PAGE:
Don’t let your respiratory condition run your life

Press Release – Asthma Foundation

Managing your respiratory condition can be the difference between letting it run your life, or living a much healthier life and achieving your goals. That’s the powerful message that comes through loudly and clearly when you look at the list …21 November 2011

Don’t let your respiratory condition run your life

Managing your respiratory condition can be the difference between letting it run your life, or living a much healthier life and achieving your goals.

That’s the powerful message that comes through loudly and clearly when you look at the list of nine inspiring New Zealanders who have been selected as Supreme Achievers for the Foundation’s 2011 Achievers Awards.

The Awards acknowledge and celebrate New Zealanders with respiratory conditions who achieve things in their lives despite their conditions.

The Asthma Foundation’s Achievers Awards will be held on Tuesday 22 November (tomorrow night) at Government House in Wellington from 5.30pm until 7.30pm.

The Supreme Achievers who will be presented with awards by the Governor-General His Excellency, Lt Gen The Rt Hon Sir Jerry Mateparae, tomorrow Tuesday at Government House, include, among others:

• an 11-year-old with asthma who’s New Zealand’s champion high diver in his age group
• a woman with asthma who’s represented New Zealand in international Ironman competitions,
• a young man who won Auckland Grammar School’s prize for personal excellence in every field of endeavour,
• a Māori warden with COPD (Chronic Obstructive Pulmonary Disease, which includes emphysema, chronic bronchitis and chronic asthma),
• a budding mathematician who has achieved distinction in the University of New South Wales’ Australian Maths Examination three times. (This is an international exam).

The Supreme Achievers come from Auckland, Hawke’s Bay, Wellington, the West Coast and Whangarei. They are:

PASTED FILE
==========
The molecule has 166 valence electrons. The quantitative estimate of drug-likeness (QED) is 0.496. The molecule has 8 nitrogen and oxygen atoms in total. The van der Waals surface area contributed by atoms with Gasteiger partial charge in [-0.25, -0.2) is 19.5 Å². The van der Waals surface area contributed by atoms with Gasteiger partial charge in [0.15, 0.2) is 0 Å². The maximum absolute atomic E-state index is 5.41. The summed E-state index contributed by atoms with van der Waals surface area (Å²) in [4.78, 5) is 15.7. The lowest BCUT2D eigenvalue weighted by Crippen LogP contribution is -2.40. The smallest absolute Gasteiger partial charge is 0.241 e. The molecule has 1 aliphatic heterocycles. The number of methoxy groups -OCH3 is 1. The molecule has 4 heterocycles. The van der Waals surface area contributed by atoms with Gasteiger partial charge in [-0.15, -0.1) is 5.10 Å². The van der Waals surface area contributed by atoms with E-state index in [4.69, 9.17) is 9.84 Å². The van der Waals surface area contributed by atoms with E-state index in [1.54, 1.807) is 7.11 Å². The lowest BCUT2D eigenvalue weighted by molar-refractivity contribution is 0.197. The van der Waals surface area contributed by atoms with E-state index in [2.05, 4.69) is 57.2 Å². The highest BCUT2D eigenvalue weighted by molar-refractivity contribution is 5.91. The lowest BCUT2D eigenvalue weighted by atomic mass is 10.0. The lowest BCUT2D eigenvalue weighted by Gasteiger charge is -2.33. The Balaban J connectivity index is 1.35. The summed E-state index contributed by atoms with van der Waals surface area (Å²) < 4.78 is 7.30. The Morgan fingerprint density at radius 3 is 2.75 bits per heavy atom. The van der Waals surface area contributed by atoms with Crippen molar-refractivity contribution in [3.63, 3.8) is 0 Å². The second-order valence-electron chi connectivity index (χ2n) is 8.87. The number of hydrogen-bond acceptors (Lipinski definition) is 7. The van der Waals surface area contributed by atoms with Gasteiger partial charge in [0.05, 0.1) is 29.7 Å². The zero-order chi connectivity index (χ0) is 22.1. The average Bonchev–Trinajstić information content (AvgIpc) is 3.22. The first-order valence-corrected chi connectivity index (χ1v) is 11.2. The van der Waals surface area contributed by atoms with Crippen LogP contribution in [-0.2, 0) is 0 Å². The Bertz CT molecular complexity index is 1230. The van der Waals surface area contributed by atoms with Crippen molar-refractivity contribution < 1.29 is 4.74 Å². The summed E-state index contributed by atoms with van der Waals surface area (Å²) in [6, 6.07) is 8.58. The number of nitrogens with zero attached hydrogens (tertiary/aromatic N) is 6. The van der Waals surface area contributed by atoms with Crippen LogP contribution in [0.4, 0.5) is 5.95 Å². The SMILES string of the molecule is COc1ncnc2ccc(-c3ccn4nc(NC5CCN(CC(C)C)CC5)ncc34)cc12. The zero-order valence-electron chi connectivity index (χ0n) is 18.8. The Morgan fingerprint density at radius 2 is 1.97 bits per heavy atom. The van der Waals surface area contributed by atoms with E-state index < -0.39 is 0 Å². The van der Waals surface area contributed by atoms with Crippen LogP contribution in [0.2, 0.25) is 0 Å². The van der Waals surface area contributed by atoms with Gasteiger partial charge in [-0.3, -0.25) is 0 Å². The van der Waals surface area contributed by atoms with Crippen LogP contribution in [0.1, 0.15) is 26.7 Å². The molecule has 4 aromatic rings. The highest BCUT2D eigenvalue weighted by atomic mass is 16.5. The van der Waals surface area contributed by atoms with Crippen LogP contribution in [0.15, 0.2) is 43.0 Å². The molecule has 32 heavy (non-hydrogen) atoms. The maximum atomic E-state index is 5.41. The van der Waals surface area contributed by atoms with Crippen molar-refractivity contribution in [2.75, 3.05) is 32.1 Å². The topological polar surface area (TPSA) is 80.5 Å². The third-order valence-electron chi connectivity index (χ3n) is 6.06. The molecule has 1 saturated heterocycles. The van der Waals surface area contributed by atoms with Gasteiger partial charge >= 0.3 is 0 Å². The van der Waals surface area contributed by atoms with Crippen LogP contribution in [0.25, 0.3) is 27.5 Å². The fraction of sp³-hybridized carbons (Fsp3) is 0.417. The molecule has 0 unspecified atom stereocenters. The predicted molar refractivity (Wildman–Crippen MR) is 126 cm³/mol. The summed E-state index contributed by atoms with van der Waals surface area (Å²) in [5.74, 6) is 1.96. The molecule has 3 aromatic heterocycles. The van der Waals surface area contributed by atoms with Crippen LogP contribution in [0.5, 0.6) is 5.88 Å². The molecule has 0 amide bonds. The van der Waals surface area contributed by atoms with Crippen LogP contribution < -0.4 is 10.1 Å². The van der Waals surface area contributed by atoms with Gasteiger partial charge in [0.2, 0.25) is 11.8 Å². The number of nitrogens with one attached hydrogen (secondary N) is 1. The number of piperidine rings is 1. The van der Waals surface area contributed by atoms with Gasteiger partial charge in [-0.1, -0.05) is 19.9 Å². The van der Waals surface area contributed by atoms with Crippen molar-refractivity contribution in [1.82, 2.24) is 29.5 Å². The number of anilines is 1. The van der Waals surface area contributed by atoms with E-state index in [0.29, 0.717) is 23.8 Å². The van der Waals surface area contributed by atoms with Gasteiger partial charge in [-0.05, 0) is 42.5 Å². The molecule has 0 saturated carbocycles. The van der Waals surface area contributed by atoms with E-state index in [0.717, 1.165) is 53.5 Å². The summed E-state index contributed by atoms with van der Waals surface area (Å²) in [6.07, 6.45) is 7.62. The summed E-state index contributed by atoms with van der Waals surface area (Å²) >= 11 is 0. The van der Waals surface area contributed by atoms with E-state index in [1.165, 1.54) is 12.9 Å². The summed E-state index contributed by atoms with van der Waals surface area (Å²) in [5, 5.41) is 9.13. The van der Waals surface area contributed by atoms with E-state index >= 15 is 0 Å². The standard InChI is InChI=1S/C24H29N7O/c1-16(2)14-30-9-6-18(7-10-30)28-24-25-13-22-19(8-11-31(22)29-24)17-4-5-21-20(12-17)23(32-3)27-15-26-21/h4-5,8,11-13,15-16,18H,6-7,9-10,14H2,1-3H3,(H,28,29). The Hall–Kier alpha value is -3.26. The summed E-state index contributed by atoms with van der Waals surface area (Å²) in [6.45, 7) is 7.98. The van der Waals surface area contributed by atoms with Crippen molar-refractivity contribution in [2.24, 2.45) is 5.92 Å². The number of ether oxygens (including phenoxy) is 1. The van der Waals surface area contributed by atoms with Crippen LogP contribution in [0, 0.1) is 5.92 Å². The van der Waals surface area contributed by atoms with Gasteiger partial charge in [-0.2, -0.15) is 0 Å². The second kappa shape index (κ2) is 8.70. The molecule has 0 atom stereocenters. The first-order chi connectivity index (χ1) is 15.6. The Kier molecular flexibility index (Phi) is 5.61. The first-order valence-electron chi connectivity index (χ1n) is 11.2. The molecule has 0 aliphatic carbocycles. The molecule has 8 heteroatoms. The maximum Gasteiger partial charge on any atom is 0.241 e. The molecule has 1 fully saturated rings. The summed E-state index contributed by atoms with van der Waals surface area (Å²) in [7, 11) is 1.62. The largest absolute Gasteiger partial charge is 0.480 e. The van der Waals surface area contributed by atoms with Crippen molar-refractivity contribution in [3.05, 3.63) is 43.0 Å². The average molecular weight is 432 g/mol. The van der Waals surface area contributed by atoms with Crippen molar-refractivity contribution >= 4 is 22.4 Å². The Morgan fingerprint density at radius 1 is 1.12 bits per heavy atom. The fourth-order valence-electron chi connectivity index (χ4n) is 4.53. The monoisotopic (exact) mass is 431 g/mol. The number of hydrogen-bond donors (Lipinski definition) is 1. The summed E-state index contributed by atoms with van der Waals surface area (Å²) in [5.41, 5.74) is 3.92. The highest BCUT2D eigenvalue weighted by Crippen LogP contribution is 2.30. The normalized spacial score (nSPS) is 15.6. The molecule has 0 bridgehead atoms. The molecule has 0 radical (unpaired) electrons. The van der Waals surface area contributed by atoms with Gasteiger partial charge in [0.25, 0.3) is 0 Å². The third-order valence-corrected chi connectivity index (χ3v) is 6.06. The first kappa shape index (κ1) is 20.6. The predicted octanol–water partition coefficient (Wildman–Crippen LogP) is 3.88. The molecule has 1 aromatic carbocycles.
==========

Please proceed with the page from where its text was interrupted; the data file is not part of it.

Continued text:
• • Open Adult Asthma Oringa Barach, Whangarei
• • Open Asthma 5 to 12 Years Nathan Brown, Auckland
• • Open Asthma 13 to 18 Years Mathew Myers, Auckland
• • Open COPD George Anderson, Napier
• • Māori Asthma 5 to 12 Years (two winners in this category) Joshua Nicholls (Ngati Kahungunu), Westport
• • Māori Asthma 5 to 12 Years (two winners in this category) Harlem Morrell-Wilson (Tainui), Hastings
• • Māori COPD Nita Rouse (Ngāpuhi), Napier
• • Respiratory Conditions Des Vincent-Dustow, Wellington
• • Cody Forbes Award Vaughan Somerville, Auckland

The Respiratory Conditions category is for people with respiratory conditions other than asthma and COPD.

The Cody Forbes Award was named after a former Supreme Achiever with Cystic Fibrosis who died shortly after his 16th birthday.

The Asthma Foundation is very grateful to the panel of four judges who selected the Supreme Achievers. They are: the convener, Dr Matire Harwood (former Asthma Foundation Board member, GP and researcher), Louise Te Hinepouri Jurlina, (Registered Nurse and Asthma Foundation Board member), Petera Wahanui, 2009 Māori COPD Supreme Achiever and Jason Wynyard, many times world chainsaw and wood chopping champion and 2009 Open Māori Supreme Achiever.

Please note that the judges agreed that Joshua and Harlems’ nominations both had so much merit that they have both won the Māori Asthma 5 to 12 Years category.

The citations from the judging panel are below.

Citations: this is what our judges said (some are edited for length)

Open Asthma (Adult)

Oringa Barach, 64, Whangarei.

Oringa has had asthma since childhood and remembers being treated with ephedrine and a hand-made aerosol. Today she keeps on top of her asthma with medication delivered by more practical daily inhalers. More importantly, Oringa and her whanau believe that her wellbeing is the result of a healthy attitude to asthma, never letting it stop her from enjoying work, sport and family.

Oringa aims high. She has worked as a nurse most of her adult life, many years in high pressured environments, and is currently a clinical nurse specialist in diabetes. On top of this, she trains and competes in multi-sport events, the high point being in 2007 when she qualified for and competed at the World Ironman Champs in Kona, Hawaii, in the 60 to 64 age group. The long list of events in which she has competed impressed the judges and they had no hesitation in awarding her the Supreme Achievers Award in this category.